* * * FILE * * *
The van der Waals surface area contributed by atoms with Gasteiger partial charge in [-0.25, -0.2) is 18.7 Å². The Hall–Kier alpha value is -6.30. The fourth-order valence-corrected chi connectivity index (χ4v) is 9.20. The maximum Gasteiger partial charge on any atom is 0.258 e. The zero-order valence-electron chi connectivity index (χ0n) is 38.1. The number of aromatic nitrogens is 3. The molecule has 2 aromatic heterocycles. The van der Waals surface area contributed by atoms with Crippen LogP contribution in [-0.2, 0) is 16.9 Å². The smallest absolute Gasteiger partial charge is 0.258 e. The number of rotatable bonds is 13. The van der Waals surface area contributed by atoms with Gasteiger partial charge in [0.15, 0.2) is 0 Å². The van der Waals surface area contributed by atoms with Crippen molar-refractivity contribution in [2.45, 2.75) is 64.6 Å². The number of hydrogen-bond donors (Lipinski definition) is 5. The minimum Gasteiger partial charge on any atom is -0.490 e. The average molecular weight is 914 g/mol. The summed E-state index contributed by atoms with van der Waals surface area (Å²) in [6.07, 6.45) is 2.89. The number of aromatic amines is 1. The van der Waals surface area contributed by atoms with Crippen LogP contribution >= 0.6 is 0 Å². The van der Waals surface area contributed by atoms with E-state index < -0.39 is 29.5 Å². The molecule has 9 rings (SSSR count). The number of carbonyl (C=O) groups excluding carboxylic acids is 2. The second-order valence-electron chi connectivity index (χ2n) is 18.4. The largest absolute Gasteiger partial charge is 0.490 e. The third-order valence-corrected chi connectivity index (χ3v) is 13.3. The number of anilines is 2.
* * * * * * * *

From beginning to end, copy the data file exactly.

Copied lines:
The van der Waals surface area contributed by atoms with Gasteiger partial charge in [-0.25, -0.2) is 18.7 Å². The Hall–Kier alpha value is -6.30. The fourth-order valence-corrected chi connectivity index (χ4v) is 9.20. The maximum Gasteiger partial charge on any atom is 0.258 e. The zero-order valence-electron chi connectivity index (χ0n) is 38.1. The number of aromatic nitrogens is 3. The molecule has 2 aromatic heterocycles. The van der Waals surface area contributed by atoms with Crippen LogP contribution in [-0.2, 0) is 16.9 Å². The smallest absolute Gasteiger partial charge is 0.258 e. The number of rotatable bonds is 13. The van der Waals surface area contributed by atoms with Gasteiger partial charge in [0.15, 0.2) is 0 Å². The van der Waals surface area contributed by atoms with Crippen molar-refractivity contribution in [2.45, 2.75) is 64.6 Å². The number of hydrogen-bond donors (Lipinski definition) is 5. The minimum Gasteiger partial charge on any atom is -0.490 e. The average molecular weight is 914 g/mol. The summed E-state index contributed by atoms with van der Waals surface area (Å²) in [6.07, 6.45) is 2.89. The number of aromatic amines is 1. The van der Waals surface area contributed by atoms with Crippen LogP contribution >= 0.6 is 0 Å². The van der Waals surface area contributed by atoms with E-state index < -0.39 is 29.5 Å². The molecule has 9 rings (SSSR count). The number of carbonyl (C=O) groups excluding carboxylic acids is 2. The second-order valence-electron chi connectivity index (χ2n) is 18.4. The largest absolute Gasteiger partial charge is 0.490 e. The third-order valence-corrected chi connectivity index (χ3v) is 13.3. The number of anilines is 2.